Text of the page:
Social Choice and Welfare

, Volume 47, Issue 1, pp 65–88 | Cite as

The inverse problem for power distributions in committees

  • Sascha Kurz
Original Paper


Several power indices have been introduced in the literature in order to measure the influence of individual committee members on an aggregated decision. Here we ask the inverse question and aim to design voting rules for a committee such that a given desired power distribution is met as closely as possible. We generalize the approach of Alon and Edelman who studied power distributions for the Banzhaf index, where most of the power is concentrated on few coordinates. It turned out that each Banzhaf vector of an n-member committee that is near to such a desired power distribution, also has to be near to the Banzhaf vector of a k-member committee. We show that such Alon-Edelman type results exist for other power indices like e.g. the Public Good index or the Coleman index to prevent actions, while such results are principally impossible to derive for e.g. the Johnston index.

Mathematics Subject Classification

91B12 94C10 



We would like to thank two anonymous referees for their very valuable and extensive comments on an earlier draft of this paper.


  1. Alon N, Edelman P (2010) The inverse Banzhaf problem. Soc Choice Welf 34(3):371–377CrossRefGoogle Scholar
  2. Alonso-Meijide J, Freixas J (2010) A new power index based on minimal winning coalitions without any surplus. Decis Support Syst 49(1):70–76CrossRefGoogle Scholar
  3. Alonso-Meijide J, Freixas J, Molinero X (2012) Computation of several power indices by generating functions. Appl Math Comput 219(8):3395–3402Google Scholar
  4. Banzhaf J (1965) Weighted voting doesn’t work: a mathematical analysis. Rutgers Law Rev 19:317–343Google Scholar
  5. Bertini C, Freixas J, Gambarelli G, Stach I (2013) Comparing power indices. Int. Game Theory Rev 15(2)Google Scholar
  6. Bertini C, Gambarelli G, Stach I (2008) A public help index. In: Braham M, Steffen F (eds) Power, freedom, and voting. Springer, Berlin, pp 83–98Google Scholar
  7. Bolger E (1986) Power indices for multicandidate voting games. Internat J Game Theory 15(3):175–186CrossRefGoogle Scholar
  8. Braham Me, Steffen Fe (2008) Power, freedom, and voting. In: Essays in honour of Manfred J. Holler. Papers presented at the Festschrift conference, Hamburg, August 17–20, 2006. Springer, Berlin, p 438 (xiv)Google Scholar
  9. Brams S, Kilgour D, Affuso P (1989) Presidential power: a game-theoretic analysis. In: Brace P, Harrington C, King G (eds) The presidency in american politics. New York University Press, pp 55–74Google Scholar
  10. Chang P-L, Chua V, Machover M (2006) LS Penrose’s limit theorem: tests by simulation. Math Soc Sci 51(1):90–106CrossRefGoogle Scholar
  11. Coleman J (1971) Control of collectivities and the power of a collectivity to act. In: Lieberman B (ed) Social Choice. Gordon and Breach, pp 269–300Google Scholar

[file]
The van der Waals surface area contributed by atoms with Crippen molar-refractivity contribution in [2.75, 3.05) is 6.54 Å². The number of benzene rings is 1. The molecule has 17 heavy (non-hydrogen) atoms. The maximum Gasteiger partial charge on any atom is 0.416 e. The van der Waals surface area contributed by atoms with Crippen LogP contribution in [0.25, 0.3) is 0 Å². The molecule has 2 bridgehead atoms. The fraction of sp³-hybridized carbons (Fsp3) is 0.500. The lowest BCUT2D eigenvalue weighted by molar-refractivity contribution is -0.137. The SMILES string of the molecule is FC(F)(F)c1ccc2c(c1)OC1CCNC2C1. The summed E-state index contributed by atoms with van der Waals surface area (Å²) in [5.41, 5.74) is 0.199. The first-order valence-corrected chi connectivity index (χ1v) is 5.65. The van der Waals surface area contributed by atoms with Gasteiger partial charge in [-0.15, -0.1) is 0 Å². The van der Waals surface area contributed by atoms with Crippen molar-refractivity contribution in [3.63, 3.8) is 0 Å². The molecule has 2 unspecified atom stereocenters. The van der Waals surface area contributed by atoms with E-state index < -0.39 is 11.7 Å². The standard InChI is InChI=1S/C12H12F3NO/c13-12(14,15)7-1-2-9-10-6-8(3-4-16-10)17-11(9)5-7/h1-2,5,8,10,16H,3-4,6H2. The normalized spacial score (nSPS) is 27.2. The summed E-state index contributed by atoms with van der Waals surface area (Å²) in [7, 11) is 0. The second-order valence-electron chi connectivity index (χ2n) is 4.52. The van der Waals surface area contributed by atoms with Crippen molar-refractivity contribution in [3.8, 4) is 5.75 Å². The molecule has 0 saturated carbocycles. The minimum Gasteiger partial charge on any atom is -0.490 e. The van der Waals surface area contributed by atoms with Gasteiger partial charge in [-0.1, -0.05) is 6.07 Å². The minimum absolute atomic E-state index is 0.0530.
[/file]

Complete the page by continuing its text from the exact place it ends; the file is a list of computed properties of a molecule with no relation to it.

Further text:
12. De A, Diakonikolas I, Feldman V, Servedio R (2012a) Nearly optimal solutions for the chow parameters problem and low-weight approximation of halfspaces. In: Proceedings of the 44th symposium on theory of computing, STOC ’12, pp 729–746. ACM, New YorkGoogle Scholar
  13. De A, Diakonikolas I, Servedio R (2012b) The inverse Shapley value problem. In: Automata, Languages, and Programming, pp 266–277. SpringerGoogle Scholar
  14. de Keijzer B, Klos T, Zhang Y (2010) Enumeration and exact design of weighted voting games. In: Proceedings of the 9th international conference on autonomous agents and multiagent systems, vol 1, pp 391–398. International Foundation for Autonomous Agents and Multiagent SystemsGoogle Scholar
  15. de Keijzer B, Klos T, Zhang Y (2014) Finding optimal solutions for voting game design problems. J Artif Intell Res 50:105–140Google Scholar
  16. Deegan J Jr, Packel E (1978) A new index of power for simple \(n\)-person games. Internat J Game Theory 7(2):113–123CrossRefGoogle Scholar
  17. Dragan I (2005) On the inverse problem for semivalues of cooperative TU games. Int J Pure Appl Math 22(4):545–561Google Scholar
  18. Dragan I (2012) On the inverse problem for multiweighted Shapley values of cooperative TU games. Int J Pure Appl Math 75(3):279–287Google Scholar
  19. Dragan I (2013) The inverse problem for binomial semivalues of cooperative TU games. In: Petrosyan LA, Zenkevich NA (eds) Game theory and management. Proceedings of the seventh international conference game theory and management. SPb.: Graduate School of Management SPbU, 2013, p 274, vol 26, p 72Google Scholar
  20. Dubey P, Neyman A, Weber R (1981) Value theory without efficiency. Math Oper Res 6(1):122–128CrossRefGoogle Scholar
  21. Dubey P, Shapley L (1979) Mathematical properties of the Banzhaf power index. Math Oper Res 4(2):99–131CrossRefGoogle Scholar
  22. Felsenthal D, Machover M (1998) The measurement of voting power: Theory and practice, problems and paradoxes, vol xviii, p 322. Edward Elgar, CheltenhamGoogle Scholar
  23. Felsenthal D, Machover M (2005) Voting power measurement: a story of misreinvention. Soc Choice Welf 25(2–3):485–506CrossRefGoogle Scholar